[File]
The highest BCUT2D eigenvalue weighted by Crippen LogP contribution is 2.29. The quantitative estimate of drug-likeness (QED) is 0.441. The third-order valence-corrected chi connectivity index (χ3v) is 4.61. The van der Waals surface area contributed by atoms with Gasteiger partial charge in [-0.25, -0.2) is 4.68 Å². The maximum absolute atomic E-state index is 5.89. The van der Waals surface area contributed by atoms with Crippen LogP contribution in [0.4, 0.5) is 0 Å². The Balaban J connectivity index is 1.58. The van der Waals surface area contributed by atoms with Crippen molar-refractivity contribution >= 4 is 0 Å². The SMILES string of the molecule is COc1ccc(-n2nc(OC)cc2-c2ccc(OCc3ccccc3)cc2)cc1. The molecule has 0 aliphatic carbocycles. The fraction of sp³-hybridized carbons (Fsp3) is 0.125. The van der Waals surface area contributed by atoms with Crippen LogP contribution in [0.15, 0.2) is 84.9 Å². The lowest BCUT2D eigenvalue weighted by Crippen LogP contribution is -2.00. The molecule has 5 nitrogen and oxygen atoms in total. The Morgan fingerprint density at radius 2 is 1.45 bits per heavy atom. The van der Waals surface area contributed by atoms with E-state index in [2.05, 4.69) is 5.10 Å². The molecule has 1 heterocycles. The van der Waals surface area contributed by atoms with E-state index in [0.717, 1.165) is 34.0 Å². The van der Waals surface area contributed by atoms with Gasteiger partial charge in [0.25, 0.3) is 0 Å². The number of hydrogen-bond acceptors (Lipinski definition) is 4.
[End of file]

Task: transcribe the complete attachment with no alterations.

The highest BCUT2D eigenvalue weighted by Crippen LogP contribution is 2.29. The quantitative estimate of drug-likeness (QED) is 0.441. The third-order valence-corrected chi connectivity index (χ3v) is 4.61. The van der Waals surface area contributed by atoms with Gasteiger partial charge in [-0.25, -0.2) is 4.68 Å². The maximum absolute atomic E-state index is 5.89. The van der Waals surface area contributed by atoms with Crippen LogP contribution in [0.4, 0.5) is 0 Å². The Balaban J connectivity index is 1.58. The van der Waals surface area contributed by atoms with Crippen molar-refractivity contribution >= 4 is 0 Å². The SMILES string of the molecule is COc1ccc(-n2nc(OC)cc2-c2ccc(OCc3ccccc3)cc2)cc1. The molecule has 0 aliphatic carbocycles. The fraction of sp³-hybridized carbons (Fsp3) is 0.125. The van der Waals surface area contributed by atoms with Crippen LogP contribution in [0.15, 0.2) is 84.9 Å². The lowest BCUT2D eigenvalue weighted by Crippen LogP contribution is -2.00. The molecule has 5 nitrogen and oxygen atoms in total. The Morgan fingerprint density at radius 2 is 1.45 bits per heavy atom. The van der Waals surface area contributed by atoms with E-state index in [2.05, 4.69) is 5.10 Å². The molecule has 1 heterocycles. The van der Waals surface area contributed by atoms with E-state index in [0.717, 1.165) is 34.0 Å². The van der Waals surface area contributed by atoms with Gasteiger partial charge in [0.25, 0.3) is 0 Å². The number of hydrogen-bond acceptors (Lipinski definition) is 4.